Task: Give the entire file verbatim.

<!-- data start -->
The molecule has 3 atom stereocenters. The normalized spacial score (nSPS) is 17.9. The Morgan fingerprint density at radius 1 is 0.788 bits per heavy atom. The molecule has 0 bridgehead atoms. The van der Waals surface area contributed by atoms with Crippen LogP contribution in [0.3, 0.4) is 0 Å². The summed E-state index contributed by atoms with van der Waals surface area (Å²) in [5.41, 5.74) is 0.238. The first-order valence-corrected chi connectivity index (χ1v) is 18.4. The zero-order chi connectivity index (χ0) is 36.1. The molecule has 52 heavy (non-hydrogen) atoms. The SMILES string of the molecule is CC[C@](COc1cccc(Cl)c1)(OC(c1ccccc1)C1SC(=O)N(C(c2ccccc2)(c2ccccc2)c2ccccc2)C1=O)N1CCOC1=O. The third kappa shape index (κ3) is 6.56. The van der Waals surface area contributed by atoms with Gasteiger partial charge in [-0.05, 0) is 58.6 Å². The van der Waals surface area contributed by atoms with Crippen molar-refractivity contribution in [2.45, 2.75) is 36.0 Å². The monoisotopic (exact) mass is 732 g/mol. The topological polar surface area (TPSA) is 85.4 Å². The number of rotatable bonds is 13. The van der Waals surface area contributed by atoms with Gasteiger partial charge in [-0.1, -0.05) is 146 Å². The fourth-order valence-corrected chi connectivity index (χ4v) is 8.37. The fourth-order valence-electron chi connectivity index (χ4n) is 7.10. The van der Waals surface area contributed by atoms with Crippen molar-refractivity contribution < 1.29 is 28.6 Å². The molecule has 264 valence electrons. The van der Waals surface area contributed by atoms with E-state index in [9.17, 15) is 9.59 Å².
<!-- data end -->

The molecule has 3 atom stereocenters. The normalized spacial score (nSPS) is 17.9. The Morgan fingerprint density at radius 1 is 0.788 bits per heavy atom. The molecule has 0 bridgehead atoms. The van der Waals surface area contributed by atoms with Crippen LogP contribution in [0.3, 0.4) is 0 Å². The summed E-state index contributed by atoms with van der Waals surface area (Å²) in [5.41, 5.74) is 0.238. The first-order valence-corrected chi connectivity index (χ1v) is 18.4. The zero-order chi connectivity index (χ0) is 36.1. The molecule has 52 heavy (non-hydrogen) atoms. The SMILES string of the molecule is CC[C@](COc1cccc(Cl)c1)(OC(c1ccccc1)C1SC(=O)N(C(c2ccccc2)(c2ccccc2)c2ccccc2)C1=O)N1CCOC1=O. The third kappa shape index (κ3) is 6.56. The van der Waals surface area contributed by atoms with Gasteiger partial charge in [-0.05, 0) is 58.6 Å². The van der Waals surface area contributed by atoms with Crippen molar-refractivity contribution in [2.45, 2.75) is 36.0 Å². The monoisotopic (exact) mass is 732 g/mol. The topological polar surface area (TPSA) is 85.4 Å². The number of rotatable bonds is 13. The van der Waals surface area contributed by atoms with Gasteiger partial charge in [-0.1, -0.05) is 146 Å². The fourth-order valence-corrected chi connectivity index (χ4v) is 8.37. The fourth-order valence-electron chi connectivity index (χ4n) is 7.10. The van der Waals surface area contributed by atoms with Crippen molar-refractivity contribution < 1.29 is 28.6 Å². The molecule has 264 valence electrons. The van der Waals surface area contributed by atoms with E-state index in [9.17, 15) is 9.59 Å².